Saturday 21 Apr 1838 (p. 3, col. 6-7)
On the 7th instant, at the Craig, Bowness, Windermere, the Lady of Sir Thomas Sabine PASLEY, Bart., of a son.
At St. Cuthbert's, on the 15th instant, Mr. Joseph THOMPSON, coach painter, to Mrs. Mary KNIGHT, of the Wool Pack Inn; same place, on the 16th, Mr. William THORP, print cutter, to Miss Isabella HODGSON, straw-bonnet maker.
At St. Mary's, on the 16th inst., Mr. Jonathan LITTLE, to Miss Eleanor DODGSON; same day, Mr. David LINDSAY, to Miss Elizabeth DEVINE; 19th, Mr. Robert COWAN, to Miss Sarah BROWN.
On Monday, the 16th inst., at the Parish Church, Huddersfield, Yorkshire, by the Rev. J. C. FRANKS, Mr. John PLENDERLEATH, tea dealer, eldest son of Mr. John PLENDERLEATH, Longtown, to Miss Jannet BELL, eldest daughter of Mr. John BELL, Hitchel, Dumfries-shire.
At Gretna Green, on the 8th instant, Guildford ONSLOW, Esq., son of the Hon. Colonel ONSLOW, and nephew of the present Earl of Onslow, of Alresford, Hants, to Rosa Anna, daughter of General ONSLOW, of Stoughton House, Huntingdonshire.
At Wigton, on Tuesday last, Mr. George ARMSTRONG, of the parish of Bromfield, to Miss Mary BUSHBY, of Wigton.
At Greystoke, on Saturday week, Mr. Thomas WORKMAN, schoolmaster, to Miss Mary STOGDALE.
At the Superintendent Registrar's Office, Penrith, Mr. Thomas HALL, shoemaker, to Miss Ann WIER [sic – TUER according to FreeBMD].
At Crosthwaite Church, Keswick, on Monday last, Mr. Geo. DIXON, manager for Mr. BAILEY, bookseller, to Mary, niece of Mr. Thomas WILSON, boot and shoe maker.
At Cockermouth, on Tuesday week, Mr. Joseph DIXON, skinner, to Miss Mary BOWE.
At Crosscanonby, on the 17th instant, Mr. Chambers BECK, to Miss Margaret WILSON, both of Maryport.
At Whitehaven, on Tuesday week, Mr. Joseph WOODALL, commercial traveller, Liverpool, to Mary, daughter of Mr. SIMPSON, of Whitehaven; on Monday week, Mr. George MUSGRAVE, painter, to Miss Ann TODHUNTER, both of Whitehaven.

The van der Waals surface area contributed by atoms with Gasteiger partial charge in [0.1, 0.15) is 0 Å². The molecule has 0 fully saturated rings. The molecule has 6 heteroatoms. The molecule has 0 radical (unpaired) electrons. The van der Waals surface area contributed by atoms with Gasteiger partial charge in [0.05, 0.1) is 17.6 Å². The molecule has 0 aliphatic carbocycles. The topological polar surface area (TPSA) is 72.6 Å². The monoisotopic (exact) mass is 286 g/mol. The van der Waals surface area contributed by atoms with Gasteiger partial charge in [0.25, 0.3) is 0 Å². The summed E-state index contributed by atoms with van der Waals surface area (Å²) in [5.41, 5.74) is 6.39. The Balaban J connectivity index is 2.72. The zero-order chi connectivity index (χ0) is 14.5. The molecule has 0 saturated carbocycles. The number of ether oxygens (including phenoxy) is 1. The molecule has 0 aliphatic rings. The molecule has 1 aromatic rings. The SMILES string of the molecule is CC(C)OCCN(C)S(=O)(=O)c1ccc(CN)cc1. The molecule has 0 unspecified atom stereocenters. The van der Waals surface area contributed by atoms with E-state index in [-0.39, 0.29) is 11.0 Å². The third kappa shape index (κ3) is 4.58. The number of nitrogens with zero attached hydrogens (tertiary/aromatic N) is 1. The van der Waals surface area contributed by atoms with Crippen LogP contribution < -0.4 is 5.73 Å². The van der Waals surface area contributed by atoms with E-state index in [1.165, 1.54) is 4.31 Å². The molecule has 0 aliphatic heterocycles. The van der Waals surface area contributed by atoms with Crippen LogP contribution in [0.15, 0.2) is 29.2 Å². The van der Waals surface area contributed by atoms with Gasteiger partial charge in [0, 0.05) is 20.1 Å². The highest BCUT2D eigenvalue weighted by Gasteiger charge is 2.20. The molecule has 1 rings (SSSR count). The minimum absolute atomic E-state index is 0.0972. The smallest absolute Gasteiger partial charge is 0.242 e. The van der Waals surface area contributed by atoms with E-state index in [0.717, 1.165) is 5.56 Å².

At Egremont, on Monday last, Mr. Robert ELLBECK, sawyer, to Miss Elizabeth BROCKBANK.
At Bowness Church, Windermere, on Tuesday week, the Rev. Henry CALDERWOOD, late Minister of the Scotch Secession Kirk, Kendal, to Mary Elizabeth, eldest daughter of the late Mr. Thomas TAYLOR, bobbin turner, Staveley.
Saturday 21 Apr 1838 (p. 3, col. 6-7)
On the 17th instant, at her house, in Castle Street, in the 84th year of her age, Catherine, widow of the late Thomas GARFORTH, Esq., of Steeton Hall, Yorkshire, and sole surviving daughter of the late Rev. Dr. GRAHAM, of Netherby, Cumberland.
In the Crescent, on Wednesday night last, Mr. Alderman T. HUNTON, manufacturer, aged 60 years. Mr. H. was a member of the Council for Botchergate Ward; he was an old inhabitant of this city, and took an active part in its public affairs, and was much respected for his honesty of purpose and independence of conduct.
On Thursday week, in Caldewgate, Mrs. Ann SIMPSON, aged 68, widow of Mr. Thomas SIMPSON, builder, and mother of the late Mr. B. SIMPSON, of the firm of J. & B. SIMPSON, builders. She was a woman highly respected as the mother of a large family, and as a kind and considerate neighbour. The loss of her son, Mr. B. SIMPSON, a young man of great talent, a few months ago, preyed heavily upon her mind.
In the House of Recovery, on the 6th instant, Sarah BRADLEY, aged 52 years. She was a well-known character in the town—a regular attendant on the arrival and departure of all coaches, to eke out her miserable pittance by the chance charity of wayfarers.
In English Street, on Wednesday last, John, second son of Mr. James WILLOUGHBY, aged 5 years.
On the 14th instant, Mrs. Elizabeth GRAHAM, of West Walls, at the advanced age of 85 years,—much respected.
In St. Mary's Workhouse, on the 13th instant, Esther IRVING, aged 6 years.
In Botchergate, on Sunday last, Mrs. Mary MOSS, widow, aged 55 years.
In the House of Recovery, on Wednesday last, Mr. George CHAMBERS, aged 30 years.
At Suttle House, near this city, on Saturday last, in his 74th year, much respected, Robert GOTHARD, Esq., late of Newcastle-upon-Tyne.
At Watford, Hertfordshire, on the 11th instant, Edward Hibbert, son of William MARSHALL, Esq., M.P. for this city, aged three years.
In Edinburgh, on the 16th instant, Caroline, daughter of the late Dr. LAWRIE, formerly of this city,—much respected.